One of my favourite parts of the book was the magic system. Just like the characters, magic is complex and twisted, a mix of traditional witchcraft and rituals. The hunters have a very set opinion of witches, not allowing for the possibility of good magic, but through Lou, they start learning more about what they hunt and their minds start opening up.

    I am actually having a really hard time reviewing this book, because I loved it so much that I’m likely not impartial enough any more! Witches and complex characters, especially in a historical setting to me are like light to moths. I get sucked in, and lose myself completely. This was truly one of the top 5 books I’ve read this year (out of 115ish). You should check it out for yourself – add it on Goodreads or preorder it from your dealer of choice (here’s a link to Book Depository).

  • Kingdom of Souls – Rena Barron

    — DISCLAIMER: I received an eARC of this book from Harper Voyager through NetGalley. Opinions expressed in this review are completely my own. Many thanks for this opportunity! —

    2019 is an amazing year for diverse fantasy, and Rena Barron’s debut novel, Kingdom of Souls is one of it’s gems. Not only is it beautifully written and unique, it also has a amazing cover (and ARCS even feature the 2019 Fantasy Snake, a trend which seems to be a marker of excellence – Serpent and Dove, one of my favourite books this year, of which you’ll get a review in a few days, and Leigh Bardugo’s Ninth House, which I haven’t got to read yet, but have heard amazing things of, are just two of the many examples. Although I only gave Kingdom of Souls 4 stars, I loved it, and will definitely be rereading it as soon as I receive my finished copy! For me, 5 stars are reserved for the very rare books that immediately join my all-time favourites, and stick with me, and have me thinking about for ages – I think I’ve only given out four or five 5 star ratings this year on over a hundred books. What I’m trying to say is that for me, 4 stars is likely what others would see as 5 stars!

    PUBLICATION DATE: 10/09/2019

    STAR RATING: 4/5 ✶

    SUMMARY: In a world where her mother is a powerful priestess with magical powers and her grandmother leads a clan of witch doctors, Arrah is powerless. Struggling with her lack of Magic, she becomes desperate when children start vanishing and decides to cast a ritual giving her power in return for years of her life. Her path to try and contain the looming darkness is perilous and unexpected, and she will have to go against family and friends to save them all.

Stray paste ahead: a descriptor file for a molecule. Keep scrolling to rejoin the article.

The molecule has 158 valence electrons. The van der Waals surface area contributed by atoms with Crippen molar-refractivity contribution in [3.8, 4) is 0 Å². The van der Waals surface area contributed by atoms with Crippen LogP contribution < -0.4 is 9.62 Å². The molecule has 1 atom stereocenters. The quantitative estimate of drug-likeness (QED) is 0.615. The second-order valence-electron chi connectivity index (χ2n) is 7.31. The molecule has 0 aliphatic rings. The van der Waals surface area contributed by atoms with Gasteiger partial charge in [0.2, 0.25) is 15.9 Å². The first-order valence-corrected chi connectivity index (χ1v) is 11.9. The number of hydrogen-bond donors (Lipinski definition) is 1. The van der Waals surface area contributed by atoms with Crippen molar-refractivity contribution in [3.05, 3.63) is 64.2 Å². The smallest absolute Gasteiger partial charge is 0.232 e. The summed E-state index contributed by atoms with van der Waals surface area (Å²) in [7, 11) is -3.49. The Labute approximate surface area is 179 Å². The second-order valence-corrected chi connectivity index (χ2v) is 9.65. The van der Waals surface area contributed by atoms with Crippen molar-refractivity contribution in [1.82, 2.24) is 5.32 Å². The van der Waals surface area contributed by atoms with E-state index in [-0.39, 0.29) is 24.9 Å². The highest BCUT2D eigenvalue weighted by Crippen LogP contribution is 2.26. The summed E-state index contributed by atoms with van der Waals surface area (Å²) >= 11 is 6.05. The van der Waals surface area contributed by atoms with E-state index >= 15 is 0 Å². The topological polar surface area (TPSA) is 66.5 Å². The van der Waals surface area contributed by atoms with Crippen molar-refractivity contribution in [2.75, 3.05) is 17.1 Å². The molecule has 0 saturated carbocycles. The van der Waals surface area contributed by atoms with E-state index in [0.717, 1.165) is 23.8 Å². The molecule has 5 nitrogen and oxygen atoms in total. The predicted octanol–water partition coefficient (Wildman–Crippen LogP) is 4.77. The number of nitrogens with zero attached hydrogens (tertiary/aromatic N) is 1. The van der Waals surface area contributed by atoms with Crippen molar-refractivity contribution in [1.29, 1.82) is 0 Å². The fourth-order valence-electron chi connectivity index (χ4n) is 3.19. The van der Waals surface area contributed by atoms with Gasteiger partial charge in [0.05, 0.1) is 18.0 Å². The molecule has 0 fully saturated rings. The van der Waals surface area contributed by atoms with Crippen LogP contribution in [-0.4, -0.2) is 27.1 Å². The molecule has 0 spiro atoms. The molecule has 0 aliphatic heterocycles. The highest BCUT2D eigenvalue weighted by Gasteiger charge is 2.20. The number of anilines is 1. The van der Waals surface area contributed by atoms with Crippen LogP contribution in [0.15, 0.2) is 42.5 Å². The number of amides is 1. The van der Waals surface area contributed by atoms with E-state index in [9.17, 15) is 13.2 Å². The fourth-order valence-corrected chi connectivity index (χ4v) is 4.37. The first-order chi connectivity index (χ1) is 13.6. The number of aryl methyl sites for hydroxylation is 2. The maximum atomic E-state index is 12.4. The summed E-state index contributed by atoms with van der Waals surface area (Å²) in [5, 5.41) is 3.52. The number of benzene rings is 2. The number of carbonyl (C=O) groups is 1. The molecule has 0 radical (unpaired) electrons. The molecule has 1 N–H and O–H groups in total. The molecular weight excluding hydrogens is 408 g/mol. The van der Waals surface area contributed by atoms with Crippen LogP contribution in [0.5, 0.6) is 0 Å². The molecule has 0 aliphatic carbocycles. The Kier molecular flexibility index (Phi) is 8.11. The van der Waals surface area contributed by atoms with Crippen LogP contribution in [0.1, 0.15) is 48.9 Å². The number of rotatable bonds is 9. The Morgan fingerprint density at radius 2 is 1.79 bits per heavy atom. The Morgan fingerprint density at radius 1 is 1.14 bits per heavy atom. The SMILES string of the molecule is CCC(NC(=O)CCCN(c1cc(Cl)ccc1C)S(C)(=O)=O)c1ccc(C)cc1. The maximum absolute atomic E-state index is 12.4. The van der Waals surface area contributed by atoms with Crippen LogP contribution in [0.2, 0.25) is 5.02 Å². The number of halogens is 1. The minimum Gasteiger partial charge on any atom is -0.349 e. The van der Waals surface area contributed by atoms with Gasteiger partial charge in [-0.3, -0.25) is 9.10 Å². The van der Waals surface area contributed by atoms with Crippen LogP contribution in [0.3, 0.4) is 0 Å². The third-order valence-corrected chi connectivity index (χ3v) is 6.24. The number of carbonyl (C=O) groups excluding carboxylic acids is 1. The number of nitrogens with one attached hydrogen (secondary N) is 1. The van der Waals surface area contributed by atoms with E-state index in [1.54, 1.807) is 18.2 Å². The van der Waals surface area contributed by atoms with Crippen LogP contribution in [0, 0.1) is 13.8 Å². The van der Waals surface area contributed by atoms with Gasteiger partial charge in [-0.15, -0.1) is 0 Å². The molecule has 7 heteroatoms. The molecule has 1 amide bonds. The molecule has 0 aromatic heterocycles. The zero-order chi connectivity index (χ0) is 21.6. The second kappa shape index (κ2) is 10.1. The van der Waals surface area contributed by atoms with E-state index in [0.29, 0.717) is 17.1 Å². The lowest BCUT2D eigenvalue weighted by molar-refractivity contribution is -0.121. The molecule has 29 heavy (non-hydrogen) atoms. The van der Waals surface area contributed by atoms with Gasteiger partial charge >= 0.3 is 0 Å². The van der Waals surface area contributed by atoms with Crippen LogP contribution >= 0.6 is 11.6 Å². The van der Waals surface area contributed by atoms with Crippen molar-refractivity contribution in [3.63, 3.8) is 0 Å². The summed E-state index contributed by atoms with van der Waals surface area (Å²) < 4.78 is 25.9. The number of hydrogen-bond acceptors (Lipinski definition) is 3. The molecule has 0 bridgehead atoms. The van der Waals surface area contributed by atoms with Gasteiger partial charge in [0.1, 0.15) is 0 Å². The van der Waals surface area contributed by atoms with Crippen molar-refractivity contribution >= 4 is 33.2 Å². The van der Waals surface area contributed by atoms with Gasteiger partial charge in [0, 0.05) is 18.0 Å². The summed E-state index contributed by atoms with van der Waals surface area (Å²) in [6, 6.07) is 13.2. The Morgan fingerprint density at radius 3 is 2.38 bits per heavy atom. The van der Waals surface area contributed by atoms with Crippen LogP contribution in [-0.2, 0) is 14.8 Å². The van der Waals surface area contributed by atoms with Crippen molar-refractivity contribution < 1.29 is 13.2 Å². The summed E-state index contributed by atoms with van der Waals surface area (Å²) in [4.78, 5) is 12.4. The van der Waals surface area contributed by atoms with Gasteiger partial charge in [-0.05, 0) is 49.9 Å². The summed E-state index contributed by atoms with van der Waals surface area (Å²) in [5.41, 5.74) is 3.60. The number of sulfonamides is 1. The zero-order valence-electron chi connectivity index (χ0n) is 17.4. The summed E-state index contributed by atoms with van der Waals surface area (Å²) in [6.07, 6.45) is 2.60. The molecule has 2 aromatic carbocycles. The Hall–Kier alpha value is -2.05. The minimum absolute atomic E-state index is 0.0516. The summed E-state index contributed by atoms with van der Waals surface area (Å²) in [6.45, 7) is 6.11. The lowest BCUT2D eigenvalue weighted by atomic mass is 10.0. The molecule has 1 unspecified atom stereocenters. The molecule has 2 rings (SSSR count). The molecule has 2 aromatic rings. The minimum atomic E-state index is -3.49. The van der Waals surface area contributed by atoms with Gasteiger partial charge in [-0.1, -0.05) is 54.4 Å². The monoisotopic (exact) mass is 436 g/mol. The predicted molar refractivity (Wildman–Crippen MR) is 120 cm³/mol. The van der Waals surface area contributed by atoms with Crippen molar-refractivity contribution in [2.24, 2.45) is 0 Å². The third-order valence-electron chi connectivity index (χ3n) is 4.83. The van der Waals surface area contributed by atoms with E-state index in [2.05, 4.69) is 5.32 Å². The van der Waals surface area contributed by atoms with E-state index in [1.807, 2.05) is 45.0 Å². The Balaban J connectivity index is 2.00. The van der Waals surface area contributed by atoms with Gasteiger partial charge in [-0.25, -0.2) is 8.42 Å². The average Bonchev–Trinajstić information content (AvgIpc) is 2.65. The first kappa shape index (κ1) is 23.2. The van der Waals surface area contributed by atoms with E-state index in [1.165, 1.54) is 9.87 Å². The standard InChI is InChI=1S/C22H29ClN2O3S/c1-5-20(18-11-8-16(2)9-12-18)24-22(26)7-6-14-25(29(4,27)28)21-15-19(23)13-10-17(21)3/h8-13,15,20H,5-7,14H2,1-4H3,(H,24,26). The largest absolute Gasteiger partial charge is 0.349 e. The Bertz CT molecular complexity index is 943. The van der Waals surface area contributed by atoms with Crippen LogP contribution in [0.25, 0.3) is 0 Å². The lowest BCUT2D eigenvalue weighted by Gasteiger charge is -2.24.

OPINIONS: For me, Kingdom of Souls top feature was the beautiful writing, especially the descriptions of magic. Passages such as “Magic of all colors flutters in the air as gentle as wingbeats. I can’t be still when it dances on my father’s dark skin like lightning bugs. It flits out along his jaw and leaps onto his nose. My hand shoots out to catch an ember of gold, but it slips through my fingers. I giggle, and he laughs too.” or “Magic clings to the air, so thick that it stings my skin. It dances in the night sky above endless rows of tents quilted in vibrant colors.” are haunting and lyrical, and made me fall in love with the book. I can’t wait for Rena to become an established author – if her debut writing is this good, just imagine what years to come will bring!

    I’ve you’ve been following my reviews, you might have noticed that character depth and development are something that is like catnip for me. And Arrah does not disappoint. She grows into herself over the course of the novel, and actively tries to overcome her issues. She is a deeply flawed character, but she is real and human, makes mistakes and fixes them, and we see her struggling with the things she is confronted with over the course of the story. This depth is not lacking when it comes to the more minor characters, who shine just as much.

    I could rave on and on, but I’d likely end up spoiling the magic for you. So go and add Kingdom of Souls on Goodreads, and pre-order it from your favourite source of books. Pro-tip, Goldsboro has a special signed edition with sprayed edges which you can find here (this is the version I preordered). And in the meantime, I will have to think about my rating again, and see if the book does not deserve the full 5 stars after all…

  • The Beautiful – Renée Ahdieh

    Before we start on to the review, I need to fangirl a little bit. I got to meet Renée at BookCon (see the pictorial evidence below!) and she is just the sweetest. I was super excited to snag an ARC of the Beautiful in a giveaway later at BookCon – the cover is absolutely amazing and plays right into my personal aesthetic. In my excitement to meet Renée, I accidentally ended up in the middle of the line for the Starless Sea ARC drop, and idiot me left to be the first in line for Renée (hindsight is a bitch!).

    PUBLICATION DATE: 08/10/2019

    STAR RATING: 4/5 ✶